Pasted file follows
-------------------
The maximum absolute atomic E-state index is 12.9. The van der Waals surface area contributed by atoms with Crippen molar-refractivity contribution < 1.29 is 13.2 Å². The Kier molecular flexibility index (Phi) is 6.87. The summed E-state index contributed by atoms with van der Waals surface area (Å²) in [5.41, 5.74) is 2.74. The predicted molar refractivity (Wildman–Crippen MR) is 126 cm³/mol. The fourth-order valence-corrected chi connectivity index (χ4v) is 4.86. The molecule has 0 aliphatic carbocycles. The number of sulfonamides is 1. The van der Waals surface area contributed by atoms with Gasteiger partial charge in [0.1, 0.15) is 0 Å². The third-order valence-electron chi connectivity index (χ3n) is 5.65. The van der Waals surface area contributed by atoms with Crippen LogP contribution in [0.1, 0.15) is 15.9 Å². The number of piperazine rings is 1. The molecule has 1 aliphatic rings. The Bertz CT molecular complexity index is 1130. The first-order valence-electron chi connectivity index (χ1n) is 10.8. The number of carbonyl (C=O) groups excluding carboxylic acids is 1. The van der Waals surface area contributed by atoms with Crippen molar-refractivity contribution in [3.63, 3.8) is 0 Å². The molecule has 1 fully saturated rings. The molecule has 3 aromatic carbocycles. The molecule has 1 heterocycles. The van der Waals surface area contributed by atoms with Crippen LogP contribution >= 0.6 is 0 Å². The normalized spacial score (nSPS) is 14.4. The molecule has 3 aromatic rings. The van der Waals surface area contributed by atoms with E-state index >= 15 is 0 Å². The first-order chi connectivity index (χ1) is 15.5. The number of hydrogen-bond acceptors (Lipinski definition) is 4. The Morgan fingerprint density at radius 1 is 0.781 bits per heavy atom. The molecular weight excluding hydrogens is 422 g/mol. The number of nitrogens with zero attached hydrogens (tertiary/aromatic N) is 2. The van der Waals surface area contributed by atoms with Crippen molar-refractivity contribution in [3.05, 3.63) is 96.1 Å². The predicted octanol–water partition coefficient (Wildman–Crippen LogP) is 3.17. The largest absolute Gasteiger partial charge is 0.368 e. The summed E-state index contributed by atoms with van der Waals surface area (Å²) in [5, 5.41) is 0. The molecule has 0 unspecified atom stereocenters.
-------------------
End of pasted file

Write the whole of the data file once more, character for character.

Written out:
The maximum absolute atomic E-state index is 12.9. The van der Waals surface area contributed by atoms with Crippen molar-refractivity contribution < 1.29 is 13.2 Å². The Kier molecular flexibility index (Phi) is 6.87. The summed E-state index contributed by atoms with van der Waals surface area (Å²) in [5.41, 5.74) is 2.74. The predicted molar refractivity (Wildman–Crippen MR) is 126 cm³/mol. The fourth-order valence-corrected chi connectivity index (χ4v) is 4.86. The molecule has 0 aliphatic carbocycles. The number of sulfonamides is 1. The van der Waals surface area contributed by atoms with Gasteiger partial charge in [0.1, 0.15) is 0 Å². The third-order valence-electron chi connectivity index (χ3n) is 5.65. The van der Waals surface area contributed by atoms with Crippen LogP contribution in [0.1, 0.15) is 15.9 Å². The number of piperazine rings is 1. The molecule has 1 aliphatic rings. The Bertz CT molecular complexity index is 1130. The first-order valence-electron chi connectivity index (χ1n) is 10.8. The number of carbonyl (C=O) groups excluding carboxylic acids is 1. The van der Waals surface area contributed by atoms with Crippen molar-refractivity contribution in [3.63, 3.8) is 0 Å². The molecule has 1 fully saturated rings. The molecule has 3 aromatic carbocycles. The molecule has 1 heterocycles. The van der Waals surface area contributed by atoms with Crippen LogP contribution >= 0.6 is 0 Å². The normalized spacial score (nSPS) is 14.4. The molecule has 3 aromatic rings. The van der Waals surface area contributed by atoms with E-state index >= 15 is 0 Å². The first-order chi connectivity index (χ1) is 15.5. The number of hydrogen-bond acceptors (Lipinski definition) is 4. The Morgan fingerprint density at radius 1 is 0.781 bits per heavy atom. The molecular weight excluding hydrogens is 422 g/mol. The number of nitrogens with zero attached hydrogens (tertiary/aromatic N) is 2. The van der Waals surface area contributed by atoms with Crippen molar-refractivity contribution in [3.05, 3.63) is 96.1 Å². The predicted octanol–water partition coefficient (Wildman–Crippen LogP) is 3.17. The largest absolute Gasteiger partial charge is 0.368 e. The summed E-state index contributed by atoms with van der Waals surface area (Å²) in [5, 5.41) is 0. The molecule has 0 unspecified atom stereocenters.